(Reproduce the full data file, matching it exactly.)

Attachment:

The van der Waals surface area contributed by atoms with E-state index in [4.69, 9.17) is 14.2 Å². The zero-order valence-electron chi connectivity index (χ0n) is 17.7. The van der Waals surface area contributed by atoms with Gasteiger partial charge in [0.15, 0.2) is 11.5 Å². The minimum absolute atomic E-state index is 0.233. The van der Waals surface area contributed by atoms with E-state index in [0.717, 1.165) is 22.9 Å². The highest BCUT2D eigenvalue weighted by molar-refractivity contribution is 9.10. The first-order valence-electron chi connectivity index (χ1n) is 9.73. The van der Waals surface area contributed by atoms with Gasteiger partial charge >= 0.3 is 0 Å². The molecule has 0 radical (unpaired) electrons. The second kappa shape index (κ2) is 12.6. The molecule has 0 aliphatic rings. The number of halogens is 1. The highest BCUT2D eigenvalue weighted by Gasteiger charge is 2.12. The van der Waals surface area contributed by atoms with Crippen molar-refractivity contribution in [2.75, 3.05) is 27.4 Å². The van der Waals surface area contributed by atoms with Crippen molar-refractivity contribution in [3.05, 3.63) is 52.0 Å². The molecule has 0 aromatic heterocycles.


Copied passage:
The van der Waals surface area contributed by atoms with E-state index in [4.69, 9.17) is 14.2 Å². The zero-order valence-electron chi connectivity index (χ0n) is 17.7. The van der Waals surface area contributed by atoms with Gasteiger partial charge in [0.15, 0.2) is 11.5 Å². The minimum absolute atomic E-state index is 0.233. The van der Waals surface area contributed by atoms with E-state index in [0.717, 1.165) is 22.9 Å². The highest BCUT2D eigenvalue weighted by molar-refractivity contribution is 9.10. The first-order valence-electron chi connectivity index (χ1n) is 9.73. The van der Waals surface area contributed by atoms with Gasteiger partial charge >= 0.3 is 0 Å². The molecule has 0 radical (unpaired) electrons. The second kappa shape index (κ2) is 12.6. The molecule has 0 aliphatic rings. The number of halogens is 1. The highest BCUT2D eigenvalue weighted by Gasteiger charge is 2.12. The van der Waals surface area contributed by atoms with Crippen molar-refractivity contribution in [2.75, 3.05) is 27.4 Å². The van der Waals surface area contributed by atoms with Crippen molar-refractivity contribution in [3.05, 3.63) is 52.0 Å². The molecule has 0 aromatic heterocycles.